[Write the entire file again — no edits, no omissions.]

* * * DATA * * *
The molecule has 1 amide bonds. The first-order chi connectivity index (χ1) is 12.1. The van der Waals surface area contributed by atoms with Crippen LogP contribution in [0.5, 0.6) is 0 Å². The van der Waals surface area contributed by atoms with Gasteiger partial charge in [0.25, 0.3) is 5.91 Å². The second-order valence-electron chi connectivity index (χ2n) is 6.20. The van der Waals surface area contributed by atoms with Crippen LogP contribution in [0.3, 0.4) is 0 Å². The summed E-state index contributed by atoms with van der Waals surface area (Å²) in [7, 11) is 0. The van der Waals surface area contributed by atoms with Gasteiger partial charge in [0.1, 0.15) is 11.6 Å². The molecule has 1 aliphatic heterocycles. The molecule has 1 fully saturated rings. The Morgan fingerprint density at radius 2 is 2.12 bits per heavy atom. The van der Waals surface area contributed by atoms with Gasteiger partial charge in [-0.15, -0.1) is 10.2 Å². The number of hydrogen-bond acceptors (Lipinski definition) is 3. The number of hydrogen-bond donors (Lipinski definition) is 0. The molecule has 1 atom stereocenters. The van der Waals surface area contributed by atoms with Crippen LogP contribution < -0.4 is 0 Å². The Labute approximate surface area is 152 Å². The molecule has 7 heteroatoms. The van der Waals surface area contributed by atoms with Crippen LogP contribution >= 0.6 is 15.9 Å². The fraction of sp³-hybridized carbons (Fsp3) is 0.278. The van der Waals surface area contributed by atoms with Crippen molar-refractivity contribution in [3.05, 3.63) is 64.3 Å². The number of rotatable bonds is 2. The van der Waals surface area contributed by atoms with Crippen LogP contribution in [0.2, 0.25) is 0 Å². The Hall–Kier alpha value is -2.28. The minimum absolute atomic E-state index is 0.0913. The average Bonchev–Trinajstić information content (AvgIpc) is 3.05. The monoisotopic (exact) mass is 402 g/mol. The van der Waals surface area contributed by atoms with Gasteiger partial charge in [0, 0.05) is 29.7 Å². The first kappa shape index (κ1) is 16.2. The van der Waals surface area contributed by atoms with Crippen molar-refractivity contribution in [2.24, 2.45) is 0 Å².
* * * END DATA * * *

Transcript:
The molecule has 1 amide bonds. The first-order chi connectivity index (χ1) is 12.1. The van der Waals surface area contributed by atoms with Crippen LogP contribution in [0.5, 0.6) is 0 Å². The van der Waals surface area contributed by atoms with Gasteiger partial charge in [0.25, 0.3) is 5.91 Å². The second-order valence-electron chi connectivity index (χ2n) is 6.20. The van der Waals surface area contributed by atoms with Crippen LogP contribution in [0.3, 0.4) is 0 Å². The summed E-state index contributed by atoms with van der Waals surface area (Å²) in [7, 11) is 0. The van der Waals surface area contributed by atoms with Gasteiger partial charge in [0.1, 0.15) is 11.6 Å². The molecule has 1 aliphatic heterocycles. The molecule has 1 fully saturated rings. The Morgan fingerprint density at radius 2 is 2.12 bits per heavy atom. The van der Waals surface area contributed by atoms with Gasteiger partial charge in [-0.15, -0.1) is 10.2 Å². The number of hydrogen-bond acceptors (Lipinski definition) is 3. The number of hydrogen-bond donors (Lipinski definition) is 0. The molecule has 1 atom stereocenters. The van der Waals surface area contributed by atoms with Crippen LogP contribution < -0.4 is 0 Å². The Labute approximate surface area is 152 Å². The molecule has 7 heteroatoms. The van der Waals surface area contributed by atoms with Crippen LogP contribution >= 0.6 is 15.9 Å². The fraction of sp³-hybridized carbons (Fsp3) is 0.278. The van der Waals surface area contributed by atoms with Crippen molar-refractivity contribution in [3.05, 3.63) is 64.3 Å². The number of rotatable bonds is 2. The van der Waals surface area contributed by atoms with Crippen LogP contribution in [0.2, 0.25) is 0 Å². The Hall–Kier alpha value is -2.28. The minimum absolute atomic E-state index is 0.0913. The average Bonchev–Trinajstić information content (AvgIpc) is 3.05. The monoisotopic (exact) mass is 402 g/mol. The van der Waals surface area contributed by atoms with Gasteiger partial charge in [0, 0.05) is 29.7 Å². The first kappa shape index (κ1) is 16.2. The van der Waals surface area contributed by atoms with Crippen molar-refractivity contribution in [2.24, 2.45) is 0 Å².